Enhancing School Safety Using a Threat Assessment Model: An Operational Guide for Preventing Targeted School Violence

The U.S. Secret Service National Threat Assessment Center (NTAC) created this operational guide that provides actionable steps that schools can take to develop comprehensive targeted violence prevention plans for conducting threat assessments in schools.

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Center for Health Security Designs New Health Security Track for DrPH Program at Johns Hopkins Bloomberg School of Public Health

Faculty at the Johns Hopkins Center for Health Security have developed a new degree track at the Johns Hopkins Bloomberg School of Public Health for US and international students who are passionate about taking a leadership role in preventing, detecting, and responding to epidemics and other disasters.


FDA Approves the First Drug With an Indication for Treatment of Smallpox

The U.S. Food and Drug Administration approved TPOXX (tecovirimat), the first drug with an indication for treatment of smallpox. Though the World Health Organization declared smallpox, a contagious and sometimes fatal infectious disease, eradicated in 1980, there have been longstanding concerns that smallpox could be used as a bioweapon.


Using Trauma-Informed Care to Guide Emergency Preparedness and Response

The Center for Disease Control and Prevention (CDC) Office of Public Health Preparedness and Response (OPHPR) collaborated with Substance Abuse and Mental Health Services Administration (SAMHSA) to develop a trauma-informed care training for CDC. SAMHSA’s National Center for Trauma-Informed Care developed and led a new training for OPHPR employees about the role of trauma-informed care during public health emergencies. The training aimed to increase responder awareness of the impact that trauma can have in the communities where they work.


The Big Data Bind

by Daniel M. Gerstein -

The use of genealogy websites to find the alleged Golden State killer, Cambridge Analytica’s use of Facebook data to develop targeted ads for the 2016 presidential campaign, and the loss of privacy resulting from the sharing of information on social media bring into focus some of the unintended consequences of the collection, storage, and proliferation of personal information. The use of data in novel and unexpected ways pits users’ demand for privacy against their desire to take advantage of the many benefits today’s technology has to offer.


Three Ways AI Helps Prepare for Future Attacks

by Michael Ellenbogen -

Terrorist attacks and mass shootings have changed the threat landscape. In the old-world paradigm, planes were the target and metallic objects were the key concern. In the new-world paradigm, anything can be a target. Thus, the security response needs to shift from reactive to proactive. Artificial intelligence (AI) is the key to moving from a reactive to proactive security response. Three specific applications of AI in the physical security field enable organizations to prevent attacks, not just react to them.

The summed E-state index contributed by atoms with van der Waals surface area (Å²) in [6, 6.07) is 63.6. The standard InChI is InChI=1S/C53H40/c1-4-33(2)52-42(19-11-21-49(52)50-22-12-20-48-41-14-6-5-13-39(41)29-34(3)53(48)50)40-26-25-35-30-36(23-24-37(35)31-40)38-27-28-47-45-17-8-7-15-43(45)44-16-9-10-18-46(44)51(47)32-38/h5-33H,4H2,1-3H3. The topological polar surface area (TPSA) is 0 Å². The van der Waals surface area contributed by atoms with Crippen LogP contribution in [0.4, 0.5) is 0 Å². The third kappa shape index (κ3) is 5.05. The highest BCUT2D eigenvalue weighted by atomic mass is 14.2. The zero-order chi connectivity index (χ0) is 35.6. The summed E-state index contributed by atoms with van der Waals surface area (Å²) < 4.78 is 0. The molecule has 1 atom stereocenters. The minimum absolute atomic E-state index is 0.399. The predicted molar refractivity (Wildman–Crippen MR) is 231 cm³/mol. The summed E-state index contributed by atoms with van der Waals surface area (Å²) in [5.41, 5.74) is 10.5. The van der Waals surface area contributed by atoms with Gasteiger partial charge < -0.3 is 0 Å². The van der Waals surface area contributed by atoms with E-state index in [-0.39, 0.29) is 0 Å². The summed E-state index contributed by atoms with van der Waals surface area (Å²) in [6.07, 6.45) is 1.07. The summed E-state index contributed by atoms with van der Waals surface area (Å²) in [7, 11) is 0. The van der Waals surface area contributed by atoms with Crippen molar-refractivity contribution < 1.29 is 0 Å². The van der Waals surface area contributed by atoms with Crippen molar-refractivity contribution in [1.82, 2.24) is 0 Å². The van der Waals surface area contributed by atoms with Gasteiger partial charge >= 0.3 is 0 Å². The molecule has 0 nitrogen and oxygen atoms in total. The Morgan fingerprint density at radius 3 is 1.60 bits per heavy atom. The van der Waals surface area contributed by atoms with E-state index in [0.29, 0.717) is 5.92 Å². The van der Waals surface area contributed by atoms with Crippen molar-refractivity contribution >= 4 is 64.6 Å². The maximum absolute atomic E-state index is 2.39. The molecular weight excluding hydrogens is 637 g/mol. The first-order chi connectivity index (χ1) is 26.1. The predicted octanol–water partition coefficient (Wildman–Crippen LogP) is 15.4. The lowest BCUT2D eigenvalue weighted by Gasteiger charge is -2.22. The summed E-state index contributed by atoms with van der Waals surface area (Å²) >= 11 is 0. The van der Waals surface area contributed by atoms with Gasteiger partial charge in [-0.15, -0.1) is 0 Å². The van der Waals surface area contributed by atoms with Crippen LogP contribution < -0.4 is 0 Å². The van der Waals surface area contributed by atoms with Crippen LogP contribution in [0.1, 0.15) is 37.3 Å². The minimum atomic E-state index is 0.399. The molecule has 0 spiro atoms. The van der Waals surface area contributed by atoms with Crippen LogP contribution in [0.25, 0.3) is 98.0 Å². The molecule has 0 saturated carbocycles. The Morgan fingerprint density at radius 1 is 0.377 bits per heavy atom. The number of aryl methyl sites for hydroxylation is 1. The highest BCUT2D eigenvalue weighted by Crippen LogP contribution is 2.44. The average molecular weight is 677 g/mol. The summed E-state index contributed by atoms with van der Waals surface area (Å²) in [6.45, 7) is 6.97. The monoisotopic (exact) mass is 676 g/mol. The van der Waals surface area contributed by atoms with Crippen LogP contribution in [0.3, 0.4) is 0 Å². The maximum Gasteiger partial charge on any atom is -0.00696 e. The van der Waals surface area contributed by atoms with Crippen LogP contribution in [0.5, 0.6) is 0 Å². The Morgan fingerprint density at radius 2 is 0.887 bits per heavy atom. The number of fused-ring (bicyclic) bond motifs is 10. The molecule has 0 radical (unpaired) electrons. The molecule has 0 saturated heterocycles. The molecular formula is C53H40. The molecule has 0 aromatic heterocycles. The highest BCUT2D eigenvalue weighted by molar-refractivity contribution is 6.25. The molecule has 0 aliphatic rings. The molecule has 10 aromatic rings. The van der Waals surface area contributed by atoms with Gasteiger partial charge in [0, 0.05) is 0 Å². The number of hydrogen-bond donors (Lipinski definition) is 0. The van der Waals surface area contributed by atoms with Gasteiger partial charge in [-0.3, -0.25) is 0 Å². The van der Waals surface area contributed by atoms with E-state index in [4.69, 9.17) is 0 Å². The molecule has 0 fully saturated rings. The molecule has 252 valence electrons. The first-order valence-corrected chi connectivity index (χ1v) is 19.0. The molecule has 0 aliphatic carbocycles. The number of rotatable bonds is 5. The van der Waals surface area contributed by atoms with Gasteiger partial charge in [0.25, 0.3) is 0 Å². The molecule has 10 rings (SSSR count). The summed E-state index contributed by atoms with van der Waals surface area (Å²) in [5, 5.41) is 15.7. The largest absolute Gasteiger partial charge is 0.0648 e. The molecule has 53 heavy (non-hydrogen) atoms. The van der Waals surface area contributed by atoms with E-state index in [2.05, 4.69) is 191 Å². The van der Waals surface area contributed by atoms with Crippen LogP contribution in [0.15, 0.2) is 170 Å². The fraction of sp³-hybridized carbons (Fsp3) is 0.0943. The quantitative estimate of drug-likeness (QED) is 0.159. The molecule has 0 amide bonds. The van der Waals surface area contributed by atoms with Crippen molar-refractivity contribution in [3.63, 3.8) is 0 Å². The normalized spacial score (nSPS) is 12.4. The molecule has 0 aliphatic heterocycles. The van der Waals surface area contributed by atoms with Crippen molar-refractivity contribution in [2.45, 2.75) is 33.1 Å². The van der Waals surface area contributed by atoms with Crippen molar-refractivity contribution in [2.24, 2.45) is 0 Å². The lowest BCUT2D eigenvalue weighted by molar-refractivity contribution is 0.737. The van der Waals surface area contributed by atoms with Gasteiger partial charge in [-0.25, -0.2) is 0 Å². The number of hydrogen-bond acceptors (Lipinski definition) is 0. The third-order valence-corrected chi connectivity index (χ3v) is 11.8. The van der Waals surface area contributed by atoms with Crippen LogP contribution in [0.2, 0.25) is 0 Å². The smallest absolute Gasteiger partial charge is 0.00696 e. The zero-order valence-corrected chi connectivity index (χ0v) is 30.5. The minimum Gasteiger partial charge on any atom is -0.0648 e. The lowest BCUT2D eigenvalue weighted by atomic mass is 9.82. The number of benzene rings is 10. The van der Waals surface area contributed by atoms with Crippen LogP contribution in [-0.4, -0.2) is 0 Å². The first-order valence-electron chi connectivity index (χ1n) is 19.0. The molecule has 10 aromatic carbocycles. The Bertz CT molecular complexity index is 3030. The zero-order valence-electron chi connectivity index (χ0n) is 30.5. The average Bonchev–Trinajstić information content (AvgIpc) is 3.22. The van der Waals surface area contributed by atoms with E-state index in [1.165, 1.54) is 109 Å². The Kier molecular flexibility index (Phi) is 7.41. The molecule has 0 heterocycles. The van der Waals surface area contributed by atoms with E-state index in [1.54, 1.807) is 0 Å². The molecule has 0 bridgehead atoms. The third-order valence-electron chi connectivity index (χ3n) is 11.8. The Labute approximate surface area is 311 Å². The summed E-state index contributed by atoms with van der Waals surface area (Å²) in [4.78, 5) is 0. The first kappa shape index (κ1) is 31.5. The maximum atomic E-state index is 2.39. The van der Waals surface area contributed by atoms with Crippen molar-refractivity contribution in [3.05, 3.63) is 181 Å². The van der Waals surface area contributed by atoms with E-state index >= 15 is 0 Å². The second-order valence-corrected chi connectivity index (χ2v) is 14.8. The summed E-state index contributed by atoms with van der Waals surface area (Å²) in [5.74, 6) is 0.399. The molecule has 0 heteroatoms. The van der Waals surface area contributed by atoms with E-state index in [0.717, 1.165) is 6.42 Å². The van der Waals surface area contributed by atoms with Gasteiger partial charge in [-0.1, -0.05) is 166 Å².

Public Health Preparedness: Segment 2

In 2017, many natural and manmade disasters affected communities across the United States. Each of these disasters posed many public health challenges, including funding, interagency, and workforce issues. Two subject matter experts,  Director Cheryl Petersen-Kroeber from the Minnesota Department of Health’s Center for Emergency Preparedness and Response and Deputy Director Harry Bruce (Jeff) Jeffries Jr. from the Georgia Department of Public Health’s Division of Health Protection, share their lessons learned from these disasters and provide insight on public health concerns that need to be addressed. This is Segment 2 of a two-part interview.

Click here to listen to Segment 1.


2017 Hurricane Season FEMA After-Action Report

Following the 2017 hurricane season, the Federal Emergency Management Agency (FEMA) conducted an after-action review of the agency’s preparations for, immediate response to, and initial recovery operations for hurricanes Harvey, Irma, and Maria. The resulting report captures insights from a historic hurricane season that will help the agency, the emergency management community, and the nation chart the path into the future.

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U.S. and Canada Kick Off Joint Next Generation First Responder Initiative With Artificial Intelligence Field Experiment

A new initiative kicks off to evaluate the use of artificial intelligence and situational awareness technologies during critical incidents. The effort is a joint partnership between the U.S. Department of Homeland Security Science and Technology Directorate and Canada’s Department of National Defence science and technology organization to ensure both American and Canadian next generation first responders are better connected, protected, and fully aware during critical incidents.